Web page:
HOUSTON (CBSDFW.COM) – Pluto fans — and scientists — are taking umbrage with those who call another possible ‘further’ planet, ‘Planet Nine.’ Pluto was formerly known as the ninth planet in our solar system according to the International Astronomical Union (IAU) and some say that is still a controversial decision.
In case you are not up to speed, according to Space.com, ‘Planet Nine‘ is a theoretical planet that has not yet been proven to exist.
“In 2014, astronomers Scott Sheppard and Chadwick Trujillo suggested that a giant unseen “perturber” may lurk in the far outer solar system,” according to the web site. The duo said the existence of that large world would explain the peculiar orbits of some outlying objects on the solar system.
But let’s not get distracted… back to the name, ‘Planet Nine.’
If you grew up in the last century, you learned there were nine planets in our solar system – and Pluto was the ninth. Not getting that answer correct on a test would certainly earn you at least a point off on your science exam.
A new post in the Planetary Exploration Newsletter on planetarynews.org – a site that could almost be described as “the geeks’ Drudge Report” in type face and detail – says that the term ‘Planet Nine’ is insensitive.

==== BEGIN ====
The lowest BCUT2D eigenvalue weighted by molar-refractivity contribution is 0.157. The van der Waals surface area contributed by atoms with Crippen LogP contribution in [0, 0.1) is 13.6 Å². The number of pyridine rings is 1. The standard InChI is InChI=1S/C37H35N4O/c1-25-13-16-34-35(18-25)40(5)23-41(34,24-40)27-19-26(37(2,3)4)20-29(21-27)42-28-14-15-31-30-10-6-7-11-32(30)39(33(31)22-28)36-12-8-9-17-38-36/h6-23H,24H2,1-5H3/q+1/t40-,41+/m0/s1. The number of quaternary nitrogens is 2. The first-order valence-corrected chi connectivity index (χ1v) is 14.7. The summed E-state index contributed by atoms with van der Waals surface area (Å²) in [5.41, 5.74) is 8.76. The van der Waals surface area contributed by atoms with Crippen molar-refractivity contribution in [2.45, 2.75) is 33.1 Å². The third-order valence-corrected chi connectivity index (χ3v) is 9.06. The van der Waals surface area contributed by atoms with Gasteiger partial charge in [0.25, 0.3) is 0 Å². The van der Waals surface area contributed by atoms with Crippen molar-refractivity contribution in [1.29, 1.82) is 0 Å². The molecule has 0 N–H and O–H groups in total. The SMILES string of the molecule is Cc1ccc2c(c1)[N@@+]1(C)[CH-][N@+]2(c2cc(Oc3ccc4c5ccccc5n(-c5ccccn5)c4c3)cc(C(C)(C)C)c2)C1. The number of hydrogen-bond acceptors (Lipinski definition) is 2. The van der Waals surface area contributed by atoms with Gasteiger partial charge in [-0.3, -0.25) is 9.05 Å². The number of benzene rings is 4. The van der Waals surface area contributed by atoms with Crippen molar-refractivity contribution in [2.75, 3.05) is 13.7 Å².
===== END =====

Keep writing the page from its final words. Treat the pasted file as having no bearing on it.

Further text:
Why? The scientists see use of the name as a slight to the astronomer who discovered Pluto.
“We the undersigned wish to remind our colleagues that the IAU planet definition adopted in 2006 has been controversial and is far from universally accepted,” began the post.
“Given this, and given the incredible accomplishment of the discovery of Pluto, the harbinger of the solar system’s third zone – the Kuiper Belt – by planetary astronomer Clyde W. Tombaugh in 1930, we the undersigned believe the use of the term ‘Planet 9’ for objects beyond Pluto is insensitive to Professor Tombaugh’s legacy,” continued the post.
The post is undersigned by at least thirty-five members who said ‘stop it’ but in a much more scientific and – some would argue – politically correct way.
“We further believe the use of this term should be discontinued in favor of culturally and taxonomically neutral terms for such planets, such as Planet X, Planet Next, or Giant Planet Five,” the post concluded.
According to the web site, the Planetary Exploration Newsletter “provides an open conduit of news and announcements across the professional community of planetary science and related disciplines. It distributes messages from NASA officials, meeting announcements, job announcements, and your submissions of news regarding or impacting solar system exploration, upcoming mission events, policy issues, and editorials.” All editorial work is volunteer.